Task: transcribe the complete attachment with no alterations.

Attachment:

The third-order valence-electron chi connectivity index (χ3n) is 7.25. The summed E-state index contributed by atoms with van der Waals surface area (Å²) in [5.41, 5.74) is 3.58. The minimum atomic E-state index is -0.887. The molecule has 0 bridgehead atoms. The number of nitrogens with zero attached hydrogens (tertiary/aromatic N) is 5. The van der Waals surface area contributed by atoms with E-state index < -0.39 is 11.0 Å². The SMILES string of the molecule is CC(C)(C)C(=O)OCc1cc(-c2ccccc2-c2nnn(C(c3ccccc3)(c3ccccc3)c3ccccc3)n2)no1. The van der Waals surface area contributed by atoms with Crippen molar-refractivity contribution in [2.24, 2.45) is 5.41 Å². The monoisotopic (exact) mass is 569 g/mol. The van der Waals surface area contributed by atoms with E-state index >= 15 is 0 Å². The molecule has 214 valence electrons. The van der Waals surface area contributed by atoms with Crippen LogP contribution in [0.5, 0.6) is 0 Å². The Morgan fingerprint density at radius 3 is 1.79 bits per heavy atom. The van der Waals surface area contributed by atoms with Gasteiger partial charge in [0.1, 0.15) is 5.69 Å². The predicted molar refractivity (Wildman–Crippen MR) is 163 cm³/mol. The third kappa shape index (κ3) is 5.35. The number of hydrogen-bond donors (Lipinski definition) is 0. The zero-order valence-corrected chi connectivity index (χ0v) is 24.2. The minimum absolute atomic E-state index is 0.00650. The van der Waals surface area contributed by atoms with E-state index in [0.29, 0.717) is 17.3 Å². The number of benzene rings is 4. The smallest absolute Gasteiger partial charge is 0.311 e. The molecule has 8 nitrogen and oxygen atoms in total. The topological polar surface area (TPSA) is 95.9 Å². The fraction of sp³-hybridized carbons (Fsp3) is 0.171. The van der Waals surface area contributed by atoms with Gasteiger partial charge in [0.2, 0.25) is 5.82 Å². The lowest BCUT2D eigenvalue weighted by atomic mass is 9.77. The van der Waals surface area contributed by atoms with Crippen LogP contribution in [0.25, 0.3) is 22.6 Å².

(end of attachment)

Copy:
The third-order valence-electron chi connectivity index (χ3n) is 7.25. The summed E-state index contributed by atoms with van der Waals surface area (Å²) in [5.41, 5.74) is 3.58. The minimum atomic E-state index is -0.887. The molecule has 0 bridgehead atoms. The number of nitrogens with zero attached hydrogens (tertiary/aromatic N) is 5. The van der Waals surface area contributed by atoms with E-state index < -0.39 is 11.0 Å². The SMILES string of the molecule is CC(C)(C)C(=O)OCc1cc(-c2ccccc2-c2nnn(C(c3ccccc3)(c3ccccc3)c3ccccc3)n2)no1. The van der Waals surface area contributed by atoms with Crippen molar-refractivity contribution in [2.24, 2.45) is 5.41 Å². The monoisotopic (exact) mass is 569 g/mol. The van der Waals surface area contributed by atoms with E-state index >= 15 is 0 Å². The molecule has 214 valence electrons. The van der Waals surface area contributed by atoms with Crippen LogP contribution in [0.5, 0.6) is 0 Å². The Morgan fingerprint density at radius 3 is 1.79 bits per heavy atom. The van der Waals surface area contributed by atoms with Gasteiger partial charge in [0.1, 0.15) is 5.69 Å². The predicted molar refractivity (Wildman–Crippen MR) is 163 cm³/mol. The third kappa shape index (κ3) is 5.35. The number of hydrogen-bond donors (Lipinski definition) is 0. The zero-order valence-corrected chi connectivity index (χ0v) is 24.2. The minimum absolute atomic E-state index is 0.00650. The van der Waals surface area contributed by atoms with E-state index in [0.29, 0.717) is 17.3 Å². The number of benzene rings is 4. The smallest absolute Gasteiger partial charge is 0.311 e. The molecule has 8 nitrogen and oxygen atoms in total. The topological polar surface area (TPSA) is 95.9 Å². The fraction of sp³-hybridized carbons (Fsp3) is 0.171. The van der Waals surface area contributed by atoms with Gasteiger partial charge in [0.2, 0.25) is 5.82 Å². The lowest BCUT2D eigenvalue weighted by atomic mass is 9.77. The van der Waals surface area contributed by atoms with Crippen LogP contribution in [0.25, 0.3) is 22.6 Å².